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Not quite usual Cheapo territory, we know, but when did you last consider Oman? The Arab world is in the news and ripples of revolution wash over some parts of North Africa and the Middle East. But canny travelers realize that it’s still business as normal across much of the region.
A dash of history
For English speakers, Oman is the best possible introduction to the Middle East and offers a hassle-free first taste of Arabia. But expect Arabia with a twist, for the Omanis have over the centuries been legendary seafarers and Omani mercantile influence extended east to the subcontinent of India and south to East Africa. Omanis brought back a smattering of African and Indian culture and cuisine, helping underpin Oman’s modern reputation as one of the most cosmopolitan territories in the Middle East.
But it was not always so. This is a country that within just two generations has leapt from a near-medieval society to being a very modern state.
Head to Oman and you’ll find some of the friendliest faces on the planet; fabulous mountain, coastal and desert scenery; Cheapo-friendly prices for gas, food and accommodation; and, in the Greater Muscat metropolitan area, a vibrant city that cuts a dash in the arts world and shimmers in the summer heat.
What you conspicuously will not find in Oman are the towering skyscrapers that characterize Dubai (in the United Arab Emirates). Oman is a country that has kept faith with the past, a place where it is even still possible to catch the flavor of old Arabia that so fired the imagination of early western explorers.
Oman is easy to reach. The national carrier Oman Air provides direct service to Muscat from five cities in western Europe. Travelers from North America can fly direct with Etihad Airways to Abu Dhabi from where it is just a short hop on a connecting local flight to the Omani capital of Muscat. Only last month, we sung the praises of Etihad here on EuroCheapo. Etihad fly from Chicago, New York and Toronto (and from a dozen European airports) direct to Abu Dhabi.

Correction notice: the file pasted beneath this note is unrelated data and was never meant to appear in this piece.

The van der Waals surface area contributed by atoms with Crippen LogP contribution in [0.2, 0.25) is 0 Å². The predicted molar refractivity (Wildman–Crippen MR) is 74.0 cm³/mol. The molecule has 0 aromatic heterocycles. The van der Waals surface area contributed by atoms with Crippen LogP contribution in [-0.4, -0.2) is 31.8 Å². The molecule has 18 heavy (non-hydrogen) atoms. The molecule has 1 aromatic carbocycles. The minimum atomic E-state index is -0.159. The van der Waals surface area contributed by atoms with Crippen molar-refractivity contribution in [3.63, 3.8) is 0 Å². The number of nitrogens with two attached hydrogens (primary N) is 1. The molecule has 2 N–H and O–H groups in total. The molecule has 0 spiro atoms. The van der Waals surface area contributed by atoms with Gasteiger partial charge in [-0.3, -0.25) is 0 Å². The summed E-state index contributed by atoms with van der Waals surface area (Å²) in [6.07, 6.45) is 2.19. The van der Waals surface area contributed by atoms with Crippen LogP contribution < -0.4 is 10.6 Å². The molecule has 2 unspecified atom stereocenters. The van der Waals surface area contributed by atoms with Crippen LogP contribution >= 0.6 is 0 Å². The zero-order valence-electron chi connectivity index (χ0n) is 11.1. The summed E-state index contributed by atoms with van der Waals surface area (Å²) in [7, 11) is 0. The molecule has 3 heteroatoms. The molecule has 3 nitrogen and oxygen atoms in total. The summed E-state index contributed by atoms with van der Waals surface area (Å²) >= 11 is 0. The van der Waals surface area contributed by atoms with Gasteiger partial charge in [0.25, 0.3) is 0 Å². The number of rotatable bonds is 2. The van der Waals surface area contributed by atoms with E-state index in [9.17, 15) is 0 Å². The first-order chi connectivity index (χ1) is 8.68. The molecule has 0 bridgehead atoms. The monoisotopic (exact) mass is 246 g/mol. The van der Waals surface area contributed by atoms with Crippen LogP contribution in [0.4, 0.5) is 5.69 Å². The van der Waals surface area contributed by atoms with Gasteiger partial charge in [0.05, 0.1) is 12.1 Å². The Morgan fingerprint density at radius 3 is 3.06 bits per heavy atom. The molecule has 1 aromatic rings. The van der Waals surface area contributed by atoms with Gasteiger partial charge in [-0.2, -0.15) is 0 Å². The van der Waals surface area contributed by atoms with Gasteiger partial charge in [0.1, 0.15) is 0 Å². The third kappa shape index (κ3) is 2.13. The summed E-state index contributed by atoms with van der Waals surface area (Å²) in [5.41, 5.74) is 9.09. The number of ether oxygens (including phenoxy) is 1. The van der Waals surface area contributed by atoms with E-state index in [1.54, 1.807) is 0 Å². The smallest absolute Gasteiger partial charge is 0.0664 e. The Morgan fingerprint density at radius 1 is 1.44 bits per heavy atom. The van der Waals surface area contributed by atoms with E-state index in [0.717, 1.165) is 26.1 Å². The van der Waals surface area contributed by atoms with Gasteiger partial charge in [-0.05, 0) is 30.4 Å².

Oman is a great stopover on round-the-world itineraries and combines particularly well with visits to India. Citizens of over 70 countries, including most European states, Canada and the US, can obtain a visa on arrival.
What to do
Auto rental is cheap and the driving is easy, so grab a car and head off down the coast or into the desert. The new coastal highway to Sur is Oman’s answer to California’s State Highway 1. Both are among the world’s great coastal drives–just as cruising on the freeway around the Muscat region is one of the world’s great urban drives.
For a taste of the desert, make tracks for the Wahiba Sands, where you can mount a camel and engage in a few desert fantasies. Take to the interior for great Arab fortresses at Nizwa and Bahla, the women’s market at Ibri and the long haul south to Dhofur for frankincense and (at Salalah) lush plantations of coconut, mango and papaya.
Five great Omani mysteries
1. Does anyone ever actually use those well-appointed bus shelters that line the main highways in the interior? They are little architectural gems.
2. How does the Sultan keep his beard looking quite so immaculate?
3. Has anyone ever actually seen any of the coins which are allegedly in circulation? We have traveled the length and breadth of Oman without ever once receiving any coins in change.
4. How do Omanis come to be such accomplished linguists? We were mightily impressed with the ease with which folk slipped from Arabic to English, and often had a good command of other languages.
5. Why is this country, a little larger than Italy with a population of less than three million, so little known?